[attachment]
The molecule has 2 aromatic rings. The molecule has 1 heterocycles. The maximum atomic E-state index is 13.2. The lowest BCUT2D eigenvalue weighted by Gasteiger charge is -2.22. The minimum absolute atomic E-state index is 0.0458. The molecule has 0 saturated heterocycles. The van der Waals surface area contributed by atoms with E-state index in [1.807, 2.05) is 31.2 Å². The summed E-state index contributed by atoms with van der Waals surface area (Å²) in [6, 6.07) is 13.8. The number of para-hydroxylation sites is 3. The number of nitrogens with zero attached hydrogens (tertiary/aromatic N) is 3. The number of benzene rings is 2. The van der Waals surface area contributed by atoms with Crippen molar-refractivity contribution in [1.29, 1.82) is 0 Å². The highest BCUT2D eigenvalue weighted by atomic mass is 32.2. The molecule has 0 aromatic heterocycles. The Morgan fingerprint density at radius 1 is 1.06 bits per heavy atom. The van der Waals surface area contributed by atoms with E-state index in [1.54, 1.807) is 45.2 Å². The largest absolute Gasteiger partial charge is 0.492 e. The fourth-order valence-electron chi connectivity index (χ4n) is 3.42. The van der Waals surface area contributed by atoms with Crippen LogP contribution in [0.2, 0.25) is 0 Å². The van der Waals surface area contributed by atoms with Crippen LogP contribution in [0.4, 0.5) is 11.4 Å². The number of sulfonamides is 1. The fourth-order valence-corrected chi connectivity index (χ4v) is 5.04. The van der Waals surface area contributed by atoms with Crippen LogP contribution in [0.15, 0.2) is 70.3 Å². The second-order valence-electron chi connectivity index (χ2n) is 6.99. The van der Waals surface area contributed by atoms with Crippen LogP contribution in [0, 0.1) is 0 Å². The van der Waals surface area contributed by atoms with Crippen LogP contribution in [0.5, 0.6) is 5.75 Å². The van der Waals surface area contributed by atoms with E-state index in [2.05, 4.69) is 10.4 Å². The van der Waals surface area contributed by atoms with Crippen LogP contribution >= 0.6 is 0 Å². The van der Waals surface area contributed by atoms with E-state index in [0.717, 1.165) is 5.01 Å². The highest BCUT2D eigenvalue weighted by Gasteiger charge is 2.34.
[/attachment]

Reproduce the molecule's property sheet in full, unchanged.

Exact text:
The molecule has 2 aromatic rings. The molecule has 1 heterocycles. The maximum atomic E-state index is 13.2. The lowest BCUT2D eigenvalue weighted by Gasteiger charge is -2.22. The minimum absolute atomic E-state index is 0.0458. The molecule has 0 saturated heterocycles. The van der Waals surface area contributed by atoms with E-state index in [1.807, 2.05) is 31.2 Å². The summed E-state index contributed by atoms with van der Waals surface area (Å²) in [6, 6.07) is 13.8. The number of para-hydroxylation sites is 3. The number of nitrogens with zero attached hydrogens (tertiary/aromatic N) is 3. The number of benzene rings is 2. The van der Waals surface area contributed by atoms with Crippen molar-refractivity contribution in [1.29, 1.82) is 0 Å². The highest BCUT2D eigenvalue weighted by atomic mass is 32.2. The molecule has 0 aromatic heterocycles. The Morgan fingerprint density at radius 1 is 1.06 bits per heavy atom. The van der Waals surface area contributed by atoms with E-state index in [1.54, 1.807) is 45.2 Å². The largest absolute Gasteiger partial charge is 0.492 e. The fourth-order valence-electron chi connectivity index (χ4n) is 3.42. The van der Waals surface area contributed by atoms with Crippen LogP contribution in [0.2, 0.25) is 0 Å². The van der Waals surface area contributed by atoms with Crippen LogP contribution in [0.4, 0.5) is 11.4 Å². The number of sulfonamides is 1. The fourth-order valence-corrected chi connectivity index (χ4v) is 5.04. The van der Waals surface area contributed by atoms with Crippen LogP contribution in [0.15, 0.2) is 70.3 Å². The second-order valence-electron chi connectivity index (χ2n) is 6.99. The van der Waals surface area contributed by atoms with Crippen LogP contribution in [0, 0.1) is 0 Å². The van der Waals surface area contributed by atoms with Crippen LogP contribution in [0.5, 0.6) is 5.75 Å². The van der Waals surface area contributed by atoms with E-state index in [2.05, 4.69) is 10.4 Å². The van der Waals surface area contributed by atoms with Crippen LogP contribution >= 0.6 is 0 Å². The van der Waals surface area contributed by atoms with E-state index in [0.717, 1.165) is 5.01 Å². The highest BCUT2D eigenvalue weighted by Gasteiger charge is 2.34.